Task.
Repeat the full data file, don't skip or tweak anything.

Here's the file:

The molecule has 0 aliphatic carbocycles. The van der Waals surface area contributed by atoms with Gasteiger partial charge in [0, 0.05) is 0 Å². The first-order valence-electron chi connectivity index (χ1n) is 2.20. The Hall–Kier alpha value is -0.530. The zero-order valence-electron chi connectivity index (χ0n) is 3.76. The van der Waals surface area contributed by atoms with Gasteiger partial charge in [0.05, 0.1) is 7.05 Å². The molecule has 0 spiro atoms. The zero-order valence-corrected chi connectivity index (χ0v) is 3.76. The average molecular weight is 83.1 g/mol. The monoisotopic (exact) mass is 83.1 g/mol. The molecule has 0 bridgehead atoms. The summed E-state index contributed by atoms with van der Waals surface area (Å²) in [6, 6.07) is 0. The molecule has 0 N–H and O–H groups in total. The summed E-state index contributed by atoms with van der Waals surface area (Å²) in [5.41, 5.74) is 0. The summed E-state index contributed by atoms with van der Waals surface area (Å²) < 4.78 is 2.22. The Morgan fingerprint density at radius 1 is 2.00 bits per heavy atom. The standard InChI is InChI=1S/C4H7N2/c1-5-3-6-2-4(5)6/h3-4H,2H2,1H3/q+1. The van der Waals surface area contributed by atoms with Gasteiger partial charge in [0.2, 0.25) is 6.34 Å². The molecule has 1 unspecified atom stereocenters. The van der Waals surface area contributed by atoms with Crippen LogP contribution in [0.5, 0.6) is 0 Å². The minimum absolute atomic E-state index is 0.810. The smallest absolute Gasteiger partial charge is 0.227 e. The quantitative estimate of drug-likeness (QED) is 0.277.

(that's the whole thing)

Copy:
The molecule has 0 aliphatic carbocycles. The van der Waals surface area contributed by atoms with Gasteiger partial charge in [0, 0.05) is 0 Å². The first-order valence-electron chi connectivity index (χ1n) is 2.20. The Hall–Kier alpha value is -0.530. The zero-order valence-electron chi connectivity index (χ0n) is 3.76. The van der Waals surface area contributed by atoms with Gasteiger partial charge in [0.05, 0.1) is 7.05 Å². The molecule has 0 spiro atoms. The zero-order valence-corrected chi connectivity index (χ0v) is 3.76. The average molecular weight is 83.1 g/mol. The monoisotopic (exact) mass is 83.1 g/mol. The molecule has 0 bridgehead atoms. The summed E-state index contributed by atoms with van der Waals surface area (Å²) in [6, 6.07) is 0. The molecule has 0 N–H and O–H groups in total. The summed E-state index contributed by atoms with van der Waals surface area (Å²) in [5.41, 5.74) is 0. The summed E-state index contributed by atoms with van der Waals surface area (Å²) < 4.78 is 2.22. The Morgan fingerprint density at radius 1 is 2.00 bits per heavy atom. The standard InChI is InChI=1S/C4H7N2/c1-5-3-6-2-4(5)6/h3-4H,2H2,1H3/q+1. The van der Waals surface area contributed by atoms with Gasteiger partial charge in [0.2, 0.25) is 6.34 Å². The molecule has 1 unspecified atom stereocenters. The van der Waals surface area contributed by atoms with Crippen LogP contribution in [0.5, 0.6) is 0 Å². The minimum absolute atomic E-state index is 0.810. The smallest absolute Gasteiger partial charge is 0.227 e. The quantitative estimate of drug-likeness (QED) is 0.277.